HL Deb 26 October 2004 vol 665 cc1173-5

3.10 p.m.

Lord Naseby asked Her Majesty's Government:

What is the current situation regarding the supply of influenza vaccines for the "at risk" population.

The Parliamentary Under-Secretary of State, Department of Health (Lord Warner)

My Lords, the Department of Health has worked with suppliers to ensure that there is sufficient stock of influenza vaccine to meet the needs of the "at risk" population. Contingency stock, purchased by the department, has been made available to GP surgeries to meet any immediate shortfall.

Lord Naseby

My Lords, I am grateful to the Minister for that Answer. It is all very well, but what happened to the risk strategy and the business continuity plan? Supplies are not available at all GP surgeries at the moment. Is it not a sad fact that unless the "at risk" population receive their jabs before 1 November, patients will undoubtedly suffer as a result, some of whom may sadly die? Is it not a shabby response from the Government that there was not a risk strategy for the problems that we currently face?

Lord Warner

My Lords, if I may say so in the vernacular, that is absolute nonsense. The Government made sure that there were around 14 million doses of flu vaccine available for this year—despite the problems in the Speke factory, which are well known—compared with 12 million administered last year. As of last week, just under 13 million doses have been distributed. The Government recommend that the flu vaccine is given from September to November before flu starts to circulate. We believe that all GP practices will have delivery of flu vaccines by the week commencing 8 November. This gives time to ensure that clinics can be set up to immunise individuals before the end of the month.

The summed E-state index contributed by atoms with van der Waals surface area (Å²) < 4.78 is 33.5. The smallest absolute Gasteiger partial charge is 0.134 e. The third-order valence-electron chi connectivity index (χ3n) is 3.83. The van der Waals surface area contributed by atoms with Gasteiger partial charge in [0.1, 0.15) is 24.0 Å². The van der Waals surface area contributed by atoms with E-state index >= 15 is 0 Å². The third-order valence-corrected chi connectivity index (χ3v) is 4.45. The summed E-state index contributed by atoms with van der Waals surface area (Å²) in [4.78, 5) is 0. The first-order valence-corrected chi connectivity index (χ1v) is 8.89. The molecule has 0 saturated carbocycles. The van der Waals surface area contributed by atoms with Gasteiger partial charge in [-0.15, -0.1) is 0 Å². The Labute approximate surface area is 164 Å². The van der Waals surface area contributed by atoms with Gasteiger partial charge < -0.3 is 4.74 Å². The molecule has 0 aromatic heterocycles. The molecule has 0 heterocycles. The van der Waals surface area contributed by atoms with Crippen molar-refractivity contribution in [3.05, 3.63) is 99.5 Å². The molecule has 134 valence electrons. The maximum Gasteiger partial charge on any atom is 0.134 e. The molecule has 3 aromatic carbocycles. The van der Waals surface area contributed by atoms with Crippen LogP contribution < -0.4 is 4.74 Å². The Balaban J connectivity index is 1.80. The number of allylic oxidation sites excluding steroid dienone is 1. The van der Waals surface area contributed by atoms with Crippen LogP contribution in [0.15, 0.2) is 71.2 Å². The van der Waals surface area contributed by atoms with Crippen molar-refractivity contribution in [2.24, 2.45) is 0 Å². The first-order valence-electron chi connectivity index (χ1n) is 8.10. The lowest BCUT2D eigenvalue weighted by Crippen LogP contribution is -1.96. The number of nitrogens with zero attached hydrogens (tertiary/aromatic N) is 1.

The Countess of Mar

My Lords, is not this an occasion when the Department of Health should be congratulated on keeping its eggs in many baskets rather than in only two as the United States Government have done?

Lord Warner

Yes, my Lords.

Earl Ferrers

My Lords, can the noble Lord explain who is at risk and who, therefore, is not at risk?

Lord Warner

My Lords, I do not know the diagnosis of the noble Earl but the Government have identified the "at risk" groups for some time. The "at risk" groups entitled to receive free flu jabs are those aged 65 or over; those who have a serious illness, including chronic heart conditions, chronic respiratory conditions, including asthma, chronic kidney disease, diabetes or lowered immunity; and those receiving long-stay residential home care of one kind or another.

Baroness Masham of Ilton

My Lords, is the Minister aware that the World Health Organisation has stated that a very dangerous type of chicken flu may appear at any moment? Are we prepared for this, especially in regard to those at risk?

Lord Warner